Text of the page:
This weekend I competed in the NorCal Masters competition. While the field in my division consisted of only seven competitors, they were formidable: three of them were CrossFit Games athletes in 2014 and one finished in 10th place. For most of the two-day competition, I held a strong fourth place. I made the finals. But in that heat, which consisted of a succession of Power Cleans at #105 and rope climbs, I lost my game. Sure, I was spent from the eight previous events, and the lifts were at my one rep max—but they were
I am 59 years old and I won’t turn 60 until April, two weeks after the conclusion of the CrossFit Open. It was logical to think that I would have another year before entering the 60+ age division. My training schedule has been laid out, since last year, with the goal qualifying for the Games in 2016—time enough to nail muscle ups, handstand walking, and a host of other skills.
“Prepare…not only for the unknown but for the unknowable as well,” CrossFit founder Greg Glassman has said. Today, I registered for the 2015 CrossFit Open, and this confirmation screen
Three days from now, I am going to compete in the NorCal Masters competition. The heats were announced yesterday, and, along with my starting times, I have the names of the competitors in my division, Women’s Masters 55-59. The roster includes at least two CrossFit Games competitors, one of whom, April Kitagawa, placed 10th in the world. Suddenly, things are getting real.
The 2015 CrossFit Open begins in two weeks and I am 59 years old now. I turn 60 this year, on a date too late to qualify to compete in that age class. But I am hoping to make a good showing in spite of the fact that I’ll be among the oldest in the group. Plus, I am going in this year knowing that I still don’t have some skills that will be critical for qualification in the CrossFit Games. Handstand walking,
My Grandma taught me to how to cook (and to eat, but that is a story for another post). Her parents were French immigrants, and, as much as French food is known for its tasty complications, economy is the true hallmark of French home cooking. The modern trend for “nose to tail” is ancient and Gallic in origin.
Grandma would buy a chicken on Saturday, roast it on Sunday, and serve the sliced breasts in a rich cream sauce. On Monday, the dark meat was turned into something with a carb bolster, like a potpie or a goulash over rice.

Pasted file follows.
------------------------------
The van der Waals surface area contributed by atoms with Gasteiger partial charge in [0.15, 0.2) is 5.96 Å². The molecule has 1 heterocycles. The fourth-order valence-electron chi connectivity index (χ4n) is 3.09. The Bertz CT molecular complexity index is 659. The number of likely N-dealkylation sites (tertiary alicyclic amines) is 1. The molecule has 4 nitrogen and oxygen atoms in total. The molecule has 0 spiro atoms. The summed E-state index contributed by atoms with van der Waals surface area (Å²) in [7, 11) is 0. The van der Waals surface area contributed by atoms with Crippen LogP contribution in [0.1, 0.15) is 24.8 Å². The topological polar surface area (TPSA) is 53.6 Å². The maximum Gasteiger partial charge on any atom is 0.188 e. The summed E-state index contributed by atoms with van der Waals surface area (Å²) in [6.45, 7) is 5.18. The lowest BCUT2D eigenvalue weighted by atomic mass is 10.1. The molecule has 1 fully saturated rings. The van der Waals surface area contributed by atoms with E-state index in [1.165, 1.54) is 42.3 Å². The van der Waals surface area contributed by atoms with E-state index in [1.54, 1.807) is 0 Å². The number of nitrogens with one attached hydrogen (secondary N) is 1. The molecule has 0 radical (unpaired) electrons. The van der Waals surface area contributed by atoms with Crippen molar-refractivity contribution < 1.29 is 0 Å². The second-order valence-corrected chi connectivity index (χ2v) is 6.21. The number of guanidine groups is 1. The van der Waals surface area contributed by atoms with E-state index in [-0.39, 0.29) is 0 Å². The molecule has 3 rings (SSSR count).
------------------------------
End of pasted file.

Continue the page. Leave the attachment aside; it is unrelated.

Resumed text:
My first morning at Paradiso CrossFit, David, the owner and a trainer there, was kind to me. He showed me how to use a giant green rubber band to assist myself at the bottom of a pull-up. The band had so much tension it practically sent me through the ceiling like a pea from a slingshot. I’ve been known to wear jewelry that weighs more than the kettlebell he had me swing. And after just a few regulation push-ups, I had to drop to my knees to finish a set of ten. Fortunately, I was finishing up this humiliating
One Monday morning, in the late summer of 2011, I found myself in a former auto body shop that had been repurposed as a gym. There were no rows of elliptical machines, treadmills, or Stairmasters, just a raw space filled with raw-looking gym equipment: some pull-up racks, stacks of weights lining the wall, rubber bands and jump ropes, and pairs of gymnastic rings and ropes hanging from the ceiling. No one was training at the hour when I arrived, but within seconds of walking in the door I was greeted with a booming “Hello there.” A dead ringer for Andre
New Year’s resolutions have, for me, always taken a positive spin. I cannot remember a single midnight on December 31 when I promised myself to stop or do less of anything. Rather, I typically resolve to fill the coming year with more of something I truly enjoy. I figure that, as my days become packed with whatever that something is, less interesting and less desirable pursuits will simply get crowded out of existence.